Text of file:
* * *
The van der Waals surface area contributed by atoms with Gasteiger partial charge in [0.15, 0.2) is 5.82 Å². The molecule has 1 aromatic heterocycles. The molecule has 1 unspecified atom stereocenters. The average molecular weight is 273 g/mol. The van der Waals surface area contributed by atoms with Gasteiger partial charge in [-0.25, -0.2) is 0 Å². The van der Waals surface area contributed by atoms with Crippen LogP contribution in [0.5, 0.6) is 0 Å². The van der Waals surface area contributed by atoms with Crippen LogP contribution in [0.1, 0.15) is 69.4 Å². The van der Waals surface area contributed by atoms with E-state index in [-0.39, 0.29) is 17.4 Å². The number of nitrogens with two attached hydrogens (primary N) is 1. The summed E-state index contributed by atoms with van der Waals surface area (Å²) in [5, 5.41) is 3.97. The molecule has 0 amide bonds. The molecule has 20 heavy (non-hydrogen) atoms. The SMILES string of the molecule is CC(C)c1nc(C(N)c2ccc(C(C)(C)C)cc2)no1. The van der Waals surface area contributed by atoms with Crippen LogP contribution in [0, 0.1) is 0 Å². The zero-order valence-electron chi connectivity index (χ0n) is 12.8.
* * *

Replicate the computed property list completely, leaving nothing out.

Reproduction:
The van der Waals surface area contributed by atoms with Gasteiger partial charge in [0.15, 0.2) is 5.82 Å². The molecule has 1 aromatic heterocycles. The molecule has 1 unspecified atom stereocenters. The average molecular weight is 273 g/mol. The van der Waals surface area contributed by atoms with Gasteiger partial charge in [-0.25, -0.2) is 0 Å². The van der Waals surface area contributed by atoms with Crippen LogP contribution in [0.5, 0.6) is 0 Å². The van der Waals surface area contributed by atoms with Crippen LogP contribution in [0.1, 0.15) is 69.4 Å². The van der Waals surface area contributed by atoms with E-state index in [-0.39, 0.29) is 17.4 Å². The number of nitrogens with two attached hydrogens (primary N) is 1. The summed E-state index contributed by atoms with van der Waals surface area (Å²) in [5, 5.41) is 3.97. The molecule has 0 amide bonds. The molecule has 20 heavy (non-hydrogen) atoms. The SMILES string of the molecule is CC(C)c1nc(C(N)c2ccc(C(C)(C)C)cc2)no1. The van der Waals surface area contributed by atoms with Crippen LogP contribution in [0, 0.1) is 0 Å². The zero-order valence-electron chi connectivity index (χ0n) is 12.8.